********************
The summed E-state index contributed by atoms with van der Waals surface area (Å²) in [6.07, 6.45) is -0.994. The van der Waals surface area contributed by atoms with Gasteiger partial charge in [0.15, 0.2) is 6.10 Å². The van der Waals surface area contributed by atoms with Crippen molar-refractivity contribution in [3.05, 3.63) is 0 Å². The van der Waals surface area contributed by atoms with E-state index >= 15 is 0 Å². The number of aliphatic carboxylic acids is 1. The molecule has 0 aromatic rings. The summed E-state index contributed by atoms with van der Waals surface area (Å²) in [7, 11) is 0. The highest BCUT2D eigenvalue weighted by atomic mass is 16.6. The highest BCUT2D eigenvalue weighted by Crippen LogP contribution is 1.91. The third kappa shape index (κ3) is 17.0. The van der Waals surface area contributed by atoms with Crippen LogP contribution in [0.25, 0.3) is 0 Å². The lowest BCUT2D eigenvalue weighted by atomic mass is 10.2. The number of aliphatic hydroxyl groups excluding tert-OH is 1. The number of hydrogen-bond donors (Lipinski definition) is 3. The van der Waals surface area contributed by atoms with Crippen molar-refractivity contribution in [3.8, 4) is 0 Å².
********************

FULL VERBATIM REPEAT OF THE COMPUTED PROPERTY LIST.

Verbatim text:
The summed E-state index contributed by atoms with van der Waals surface area (Å²) in [6.07, 6.45) is -0.994. The van der Waals surface area contributed by atoms with Gasteiger partial charge in [0.15, 0.2) is 6.10 Å². The van der Waals surface area contributed by atoms with Crippen molar-refractivity contribution in [3.05, 3.63) is 0 Å². The van der Waals surface area contributed by atoms with E-state index >= 15 is 0 Å². The number of aliphatic carboxylic acids is 1. The molecule has 0 aromatic rings. The summed E-state index contributed by atoms with van der Waals surface area (Å²) in [7, 11) is 0. The highest BCUT2D eigenvalue weighted by atomic mass is 16.6. The highest BCUT2D eigenvalue weighted by Crippen LogP contribution is 1.91. The third kappa shape index (κ3) is 17.0. The van der Waals surface area contributed by atoms with Crippen LogP contribution in [0.25, 0.3) is 0 Å². The lowest BCUT2D eigenvalue weighted by atomic mass is 10.2. The number of aliphatic hydroxyl groups excluding tert-OH is 1. The number of hydrogen-bond donors (Lipinski definition) is 3. The van der Waals surface area contributed by atoms with Crippen molar-refractivity contribution in [3.8, 4) is 0 Å².